gnd

Toroid voltages - is this normal?
« on: January 18, 2007, 02:53:44 PM »
Hi all.

I have toroid power transformer (220v primary, and 2x19/5.79A secondary), and I'm getting some funny voltage readings at secondary, which I cannot understand. Pls help.

Secondary has 4 wires, two black and two blue. One black and one blue are labeled with (1) label, other two are not labeled.

There is sticker on trafo, saying:
(black1/blue1  19V/5.79A )
(black/blue  19V/5.79A )
So I concluded, that pair labeled with (1) is one secondary, and the other without label is another secondary. And I connected blue (1) with black (no label), and that was to be my middle, zero.

Measuring secondaries gives me 21.8V twice, so I got 2x 21.8V secondary, which is fine.

But measuring secondary zero against mains ground shows 59.5V AC. So my zero is shifted by 59.5V. And other two rails from secondary give me 42.5V and 76.5V.

Besides that zero is shifted, measuring secondaries against zero mains gives me 17V difference (shifted by 59.5V), while measuring secondaries against their own middle point gives me 21.8V on secondaries. Why is this?

Why are voltages shifted against mains ground? Is this normal? Or did I connect wires incorrectly? How to connect it properly, so that secondary middle is same as mains zero? Do I need to connect secondary middle to mains ground, to force it to ground's zero? Pls help.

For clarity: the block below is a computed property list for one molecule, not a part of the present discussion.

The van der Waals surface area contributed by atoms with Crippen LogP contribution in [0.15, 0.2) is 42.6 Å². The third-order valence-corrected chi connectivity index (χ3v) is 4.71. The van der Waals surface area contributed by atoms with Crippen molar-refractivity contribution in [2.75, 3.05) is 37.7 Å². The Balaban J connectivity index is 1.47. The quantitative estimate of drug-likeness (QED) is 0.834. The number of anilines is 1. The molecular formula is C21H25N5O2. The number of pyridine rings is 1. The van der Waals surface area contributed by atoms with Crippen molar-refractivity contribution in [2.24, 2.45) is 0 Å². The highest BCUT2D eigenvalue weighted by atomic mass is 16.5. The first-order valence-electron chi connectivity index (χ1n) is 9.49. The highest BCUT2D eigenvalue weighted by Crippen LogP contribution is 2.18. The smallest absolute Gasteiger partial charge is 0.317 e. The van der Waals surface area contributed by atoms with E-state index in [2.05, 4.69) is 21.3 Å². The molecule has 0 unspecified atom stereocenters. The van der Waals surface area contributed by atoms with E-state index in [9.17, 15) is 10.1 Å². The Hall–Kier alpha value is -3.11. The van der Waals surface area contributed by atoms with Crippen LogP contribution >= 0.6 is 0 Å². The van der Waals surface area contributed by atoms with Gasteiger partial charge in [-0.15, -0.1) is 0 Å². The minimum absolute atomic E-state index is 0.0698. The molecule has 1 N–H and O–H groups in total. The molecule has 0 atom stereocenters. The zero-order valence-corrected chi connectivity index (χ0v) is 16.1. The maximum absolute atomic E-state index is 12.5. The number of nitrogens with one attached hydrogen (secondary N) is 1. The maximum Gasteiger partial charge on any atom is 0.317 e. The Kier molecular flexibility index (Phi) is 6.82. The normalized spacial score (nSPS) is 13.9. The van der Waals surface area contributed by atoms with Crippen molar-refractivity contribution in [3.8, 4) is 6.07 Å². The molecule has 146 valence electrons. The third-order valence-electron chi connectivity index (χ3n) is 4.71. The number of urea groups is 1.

thnx


keefaz

Toroid voltages - is this normal?
« Reply #1 on: January 18, 2007, 05:14:46 PM »
Quote
... I connected blue (1) with black (no label), and that was to be my middle, zero....

Try to measure voltage between black1 and blue, see if it is near to
40V AC (2 * 19 V) or a little more, then the connection is right

gnd

Toroid voltages - is this normal?
« Reply #2 on: January 18, 2007, 05:53:45 PM »
Quote from: "keefaz"
Quote
... I connected blue (1) with black (no label), and that was to be my middle, zero....

Try to measure voltage between black1 and blue, see if it is near to
40V AC (2 * 19 V) or a little more, then the connection is right


Yes, measurement across full secondary gives 43.7V AC (which is 2x21.8V), so this is correct.

What is puzzling me is 60V of AC offset comparing to mains (240V) ground.

How do I make secondary middle (signal ground) same potential as mains(240V) ground? Do I just connect them together at chasis? Or via some resistor ot condenser?

gnd

Toroid voltages - is this normal?
« Reply #3 on: January 19, 2007, 06:45:51 AM »
bump  :?

Pls help. How do I make secondary middle to be at mains ground? How do I connect those two?

I have 60V AC difference between mains ground and secondary middle. How it is best done? Via resistor, two diodes, capacitor, or all three is series? Or shall I just connect signal zero directly to power ground?

thnx

keefaz

Toroid voltages - is this normal?
« Reply #4 on: January 19, 2007, 08:00:49 AM »
You should be able to connect your center-tapped secondaries to
the mains power ground, but depending on your power supply
circuit, you may want to connect the ground at another place

On my DIY projects, the mains power ground is always connected to
chassis, and also the power supply ground at the same location

I would build the power supply and connect the transformer
(with secondaries connected as you mentionned), that should
work ok

gnd

Toroid voltages - is this normal?
« Reply #5 on: January 19, 2007, 09:17:22 AM »
What about that 60V AC offset? I thought centre of secondary should be near zero, like I guess voltage is swinging +/-, so middle should be near zero, is it? Where is this AC offset coming from? And if I connect it to mains ground, will I not short-circuit something, and possibly burn something?

Is mains 240V AC going +/- 240 (peak to peak) relative to mains ground? Or is it going from zero to +240? Because if it is offset by 120V, then maybe thats the reason for offset on secondary....